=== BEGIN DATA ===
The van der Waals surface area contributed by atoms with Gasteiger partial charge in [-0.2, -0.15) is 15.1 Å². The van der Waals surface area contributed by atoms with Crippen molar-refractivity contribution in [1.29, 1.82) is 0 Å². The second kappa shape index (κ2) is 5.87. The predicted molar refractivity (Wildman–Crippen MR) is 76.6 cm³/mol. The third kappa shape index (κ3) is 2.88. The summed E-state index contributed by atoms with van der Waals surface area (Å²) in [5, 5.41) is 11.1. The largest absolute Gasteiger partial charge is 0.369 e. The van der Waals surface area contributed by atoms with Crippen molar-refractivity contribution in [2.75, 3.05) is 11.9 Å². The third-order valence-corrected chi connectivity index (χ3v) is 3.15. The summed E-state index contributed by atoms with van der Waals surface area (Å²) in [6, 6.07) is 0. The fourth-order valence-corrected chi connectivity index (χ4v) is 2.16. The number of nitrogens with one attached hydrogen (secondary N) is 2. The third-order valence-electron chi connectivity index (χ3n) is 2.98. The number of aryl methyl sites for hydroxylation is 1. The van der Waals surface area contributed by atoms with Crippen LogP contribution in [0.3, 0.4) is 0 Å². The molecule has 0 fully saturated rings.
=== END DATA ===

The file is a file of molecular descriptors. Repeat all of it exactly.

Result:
The van der Waals surface area contributed by atoms with Gasteiger partial charge in [-0.2, -0.15) is 15.1 Å². The van der Waals surface area contributed by atoms with Crippen molar-refractivity contribution in [1.29, 1.82) is 0 Å². The second kappa shape index (κ2) is 5.87. The predicted molar refractivity (Wildman–Crippen MR) is 76.6 cm³/mol. The third kappa shape index (κ3) is 2.88. The summed E-state index contributed by atoms with van der Waals surface area (Å²) in [5, 5.41) is 11.1. The largest absolute Gasteiger partial charge is 0.369 e. The van der Waals surface area contributed by atoms with Crippen molar-refractivity contribution in [2.75, 3.05) is 11.9 Å². The third-order valence-corrected chi connectivity index (χ3v) is 3.15. The summed E-state index contributed by atoms with van der Waals surface area (Å²) in [6, 6.07) is 0. The fourth-order valence-corrected chi connectivity index (χ4v) is 2.16. The number of nitrogens with one attached hydrogen (secondary N) is 2. The third-order valence-electron chi connectivity index (χ3n) is 2.98. The number of aryl methyl sites for hydroxylation is 1. The van der Waals surface area contributed by atoms with Crippen LogP contribution in [0.3, 0.4) is 0 Å². The molecule has 0 fully saturated rings.